Nevada Democratic Party Events
The rift between progressive groups and the state party establishment began after Bernie Sanders’s caucus victory. Progressives built local infrastructure that helped them grow, but the national Democratic operation led by former Senate Majority Leader Harry Reid didn’t see it that way.
Internal party documents obtained by NBC News outline the heated battle that has played out since Whitmer took over the chair position in January.
Local Party Meetings
The Nevada State Democratic Party is a state affiliate of the National Democratic Party in the U.S. state of Nevada. It is a major party, controlling all of the state’s four U.S. House seats and both of its senatorial seats, as well as both houses of the state legislature and all statewide offices except the governorship, lieutenant governorship and controllership.
The state party chair, Judith Whitmer, has drawn criticism from members of her own party after more than 230 central committee members were removed from the list of membership ahead of their scheduled officer elections this March. Whitmer defended the purge as standard procedure conducted when members fail to attend meetings.
The infighting reflects a larger power struggle between an insurgent progressive wing and the nationally renowned political operation built by former Senate majority leader Harry Reid that installed Democrats at all levels of state government. The struggle has reignited with the 2024 election cycle.
State Party Meetings
Aside from the obvious political repercussions, the state party’s purge of 40 percent of its central committee membership is a major blunder in a state that relies heavily on labor support. It also puts a significant amount of distance between the state party and the most visible Lefties in Nevada, including leaders from two substantial local unions.
In addition to the ongoing feud with local unions, Whitmer’s leadership style is generating some serious friction with progressive and Democratic Socialist factions in the state party. She’s made the decision to make central committee attendance records public, a move that could spark shouting matches and fisticuffs at the next meeting.
The state party’s Coalitions department should be expanded to prioritize outreach with constituencies that have historically been marginalized and oppressed in Nevada. But that can’t be an afterthought in the party’s operational strategy; it must be a top priority. That will take resources and serious year-round organizing in every county.
Several Democratic presidential candidates will be in Nevada this week. They include Sens. Cory Booker and Kamala Harris, former HUD Secretary Julian Castro, Mayor Bill de Blasio, Reps. Tulsi Gabbard and John Delaney, business leader and philanthropist Tom Steyer, and South Bend, Indiana Mayor Pete Buttigieg.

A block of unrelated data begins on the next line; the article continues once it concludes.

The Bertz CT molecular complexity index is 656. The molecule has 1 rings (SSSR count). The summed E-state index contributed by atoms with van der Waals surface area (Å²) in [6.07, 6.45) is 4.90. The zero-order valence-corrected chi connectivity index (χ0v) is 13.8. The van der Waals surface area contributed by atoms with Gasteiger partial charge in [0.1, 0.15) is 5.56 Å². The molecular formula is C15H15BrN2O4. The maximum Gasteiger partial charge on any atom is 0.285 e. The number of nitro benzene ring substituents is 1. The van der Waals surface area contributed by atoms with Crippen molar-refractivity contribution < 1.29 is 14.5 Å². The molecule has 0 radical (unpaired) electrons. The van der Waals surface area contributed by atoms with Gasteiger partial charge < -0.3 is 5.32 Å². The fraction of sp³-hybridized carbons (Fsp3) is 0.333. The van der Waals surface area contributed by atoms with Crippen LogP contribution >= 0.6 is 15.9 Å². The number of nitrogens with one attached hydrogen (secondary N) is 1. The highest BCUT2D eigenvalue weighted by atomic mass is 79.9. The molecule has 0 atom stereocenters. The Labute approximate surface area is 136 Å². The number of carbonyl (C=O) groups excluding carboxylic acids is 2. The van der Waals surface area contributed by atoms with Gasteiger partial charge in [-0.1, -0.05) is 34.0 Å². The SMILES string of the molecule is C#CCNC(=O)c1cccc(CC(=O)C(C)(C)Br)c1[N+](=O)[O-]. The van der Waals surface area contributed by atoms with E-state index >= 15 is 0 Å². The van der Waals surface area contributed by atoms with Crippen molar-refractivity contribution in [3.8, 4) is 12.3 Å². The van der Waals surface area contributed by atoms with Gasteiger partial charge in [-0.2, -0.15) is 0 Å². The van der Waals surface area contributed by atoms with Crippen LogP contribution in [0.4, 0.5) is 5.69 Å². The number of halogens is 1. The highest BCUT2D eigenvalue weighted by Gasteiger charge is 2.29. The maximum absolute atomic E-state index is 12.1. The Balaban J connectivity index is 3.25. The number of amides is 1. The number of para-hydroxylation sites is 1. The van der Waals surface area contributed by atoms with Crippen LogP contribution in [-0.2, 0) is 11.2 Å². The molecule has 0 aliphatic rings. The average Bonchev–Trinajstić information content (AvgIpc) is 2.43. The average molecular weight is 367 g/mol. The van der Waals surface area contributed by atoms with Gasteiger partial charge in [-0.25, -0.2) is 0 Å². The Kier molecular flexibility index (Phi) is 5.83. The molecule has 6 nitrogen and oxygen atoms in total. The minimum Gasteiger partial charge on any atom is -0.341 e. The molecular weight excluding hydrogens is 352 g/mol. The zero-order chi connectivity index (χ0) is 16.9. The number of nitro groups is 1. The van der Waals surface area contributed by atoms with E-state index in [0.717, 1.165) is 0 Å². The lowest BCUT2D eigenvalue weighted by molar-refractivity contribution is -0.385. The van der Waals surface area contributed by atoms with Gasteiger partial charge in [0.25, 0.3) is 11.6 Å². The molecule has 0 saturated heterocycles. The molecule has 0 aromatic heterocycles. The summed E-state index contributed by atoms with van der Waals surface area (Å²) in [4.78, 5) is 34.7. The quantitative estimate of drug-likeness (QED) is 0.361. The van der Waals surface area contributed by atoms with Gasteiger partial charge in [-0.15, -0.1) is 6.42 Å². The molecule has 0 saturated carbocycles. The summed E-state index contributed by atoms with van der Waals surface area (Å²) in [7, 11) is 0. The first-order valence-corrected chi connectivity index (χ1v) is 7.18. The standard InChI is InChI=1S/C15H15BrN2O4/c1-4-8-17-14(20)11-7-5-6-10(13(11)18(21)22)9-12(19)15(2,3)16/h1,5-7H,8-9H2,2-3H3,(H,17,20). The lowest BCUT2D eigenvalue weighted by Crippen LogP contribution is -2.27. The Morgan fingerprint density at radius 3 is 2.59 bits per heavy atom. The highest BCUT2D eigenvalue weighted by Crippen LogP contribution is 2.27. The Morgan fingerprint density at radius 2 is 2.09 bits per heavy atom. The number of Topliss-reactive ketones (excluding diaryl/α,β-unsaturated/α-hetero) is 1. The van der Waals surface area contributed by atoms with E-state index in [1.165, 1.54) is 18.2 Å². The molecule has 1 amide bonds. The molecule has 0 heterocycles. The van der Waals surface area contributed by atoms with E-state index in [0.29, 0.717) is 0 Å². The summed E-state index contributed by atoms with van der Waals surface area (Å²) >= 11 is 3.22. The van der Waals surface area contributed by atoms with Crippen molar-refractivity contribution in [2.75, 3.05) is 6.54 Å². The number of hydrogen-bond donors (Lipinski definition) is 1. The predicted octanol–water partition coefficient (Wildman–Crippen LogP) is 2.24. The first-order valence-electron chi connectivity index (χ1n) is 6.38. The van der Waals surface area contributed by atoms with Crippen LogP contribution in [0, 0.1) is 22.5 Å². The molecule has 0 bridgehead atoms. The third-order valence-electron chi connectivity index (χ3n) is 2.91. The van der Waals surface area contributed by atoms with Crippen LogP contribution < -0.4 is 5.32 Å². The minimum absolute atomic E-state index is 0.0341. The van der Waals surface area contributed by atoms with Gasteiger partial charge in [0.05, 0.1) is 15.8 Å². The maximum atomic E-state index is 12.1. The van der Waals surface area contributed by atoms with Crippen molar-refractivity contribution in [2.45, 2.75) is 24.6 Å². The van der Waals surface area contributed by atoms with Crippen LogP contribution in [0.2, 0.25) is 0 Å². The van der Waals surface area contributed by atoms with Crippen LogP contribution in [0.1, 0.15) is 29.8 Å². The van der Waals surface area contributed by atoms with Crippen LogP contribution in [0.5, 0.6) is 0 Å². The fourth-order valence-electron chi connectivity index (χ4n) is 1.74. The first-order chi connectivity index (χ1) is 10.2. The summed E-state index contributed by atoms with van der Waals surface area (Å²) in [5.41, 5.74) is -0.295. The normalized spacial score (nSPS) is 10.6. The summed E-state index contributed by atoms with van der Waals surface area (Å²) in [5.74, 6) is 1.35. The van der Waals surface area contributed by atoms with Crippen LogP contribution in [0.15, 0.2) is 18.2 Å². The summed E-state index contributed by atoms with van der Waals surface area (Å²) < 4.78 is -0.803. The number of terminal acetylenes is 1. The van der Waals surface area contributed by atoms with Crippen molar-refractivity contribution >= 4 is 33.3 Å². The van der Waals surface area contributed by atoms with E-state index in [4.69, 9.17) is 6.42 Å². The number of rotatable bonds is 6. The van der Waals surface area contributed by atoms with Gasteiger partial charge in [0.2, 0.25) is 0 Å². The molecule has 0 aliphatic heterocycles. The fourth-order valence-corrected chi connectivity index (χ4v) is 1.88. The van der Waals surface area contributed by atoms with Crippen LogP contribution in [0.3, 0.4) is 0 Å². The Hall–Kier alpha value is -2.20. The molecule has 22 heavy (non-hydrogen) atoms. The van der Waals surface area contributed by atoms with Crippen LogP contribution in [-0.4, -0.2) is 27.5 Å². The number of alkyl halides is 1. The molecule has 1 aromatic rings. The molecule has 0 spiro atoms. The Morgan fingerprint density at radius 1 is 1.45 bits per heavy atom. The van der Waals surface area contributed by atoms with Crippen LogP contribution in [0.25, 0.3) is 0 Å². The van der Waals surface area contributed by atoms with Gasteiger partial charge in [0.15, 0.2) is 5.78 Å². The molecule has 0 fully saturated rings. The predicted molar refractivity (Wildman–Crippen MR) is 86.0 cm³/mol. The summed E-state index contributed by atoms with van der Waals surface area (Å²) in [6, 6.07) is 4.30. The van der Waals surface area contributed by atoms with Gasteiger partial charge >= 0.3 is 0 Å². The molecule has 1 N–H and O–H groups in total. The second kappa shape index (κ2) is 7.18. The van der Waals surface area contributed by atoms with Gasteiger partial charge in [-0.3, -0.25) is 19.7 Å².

Buttigieg’s presence in Nevada this week highlights a new dynamic in Democratic politics: an upheaval that has pitted progressive organizers who supported Bernie Sanders against veterans of the Harry Reid machine. This week’s events were triggered by a slate of Sanders-supporting activists running for party leadership on what they call “The NV Dems Progressive Slate,” and which included all but one candidate who is a dues-paying member of a local DSA chapter. The result is that a number of Sanders supporters have been deleted from the party’s central committee, ticking off a substantial labor organization like Culinary Union Local 226 and drawing national attention. The upheaval has raised questions about whether the state party can move forward and compete in 2022 and beyond without further fracturing.
Unlike the Republican Party, which does not control any statewide offices or federal seats, Nevada has a long history of Democratic control of state government. The party controls five of the six statewide constitutional offices and has a majority in both chambers of the state legislature.
The party is at war with itself. The more liberal wing that helped the new chairwoman take over last year has lost two key races to establishment Democrats, including a primary challenger to Governor Steve Sisolak.
In one document, Whitmer’s staff memorialized a plan for an aggressive media campaign to compel Washoe County Democrats to join the state party or face legal action that could de-charter the group and restrict its fundraising. The plan was never executed.
Mo Elleithee, the committee’s senior policy adviser, has said the panel shouldn’t be “held hostage to tradition” and has floated creative solutions to fix the calendar, like allowing Iowa to kick things off in 2024.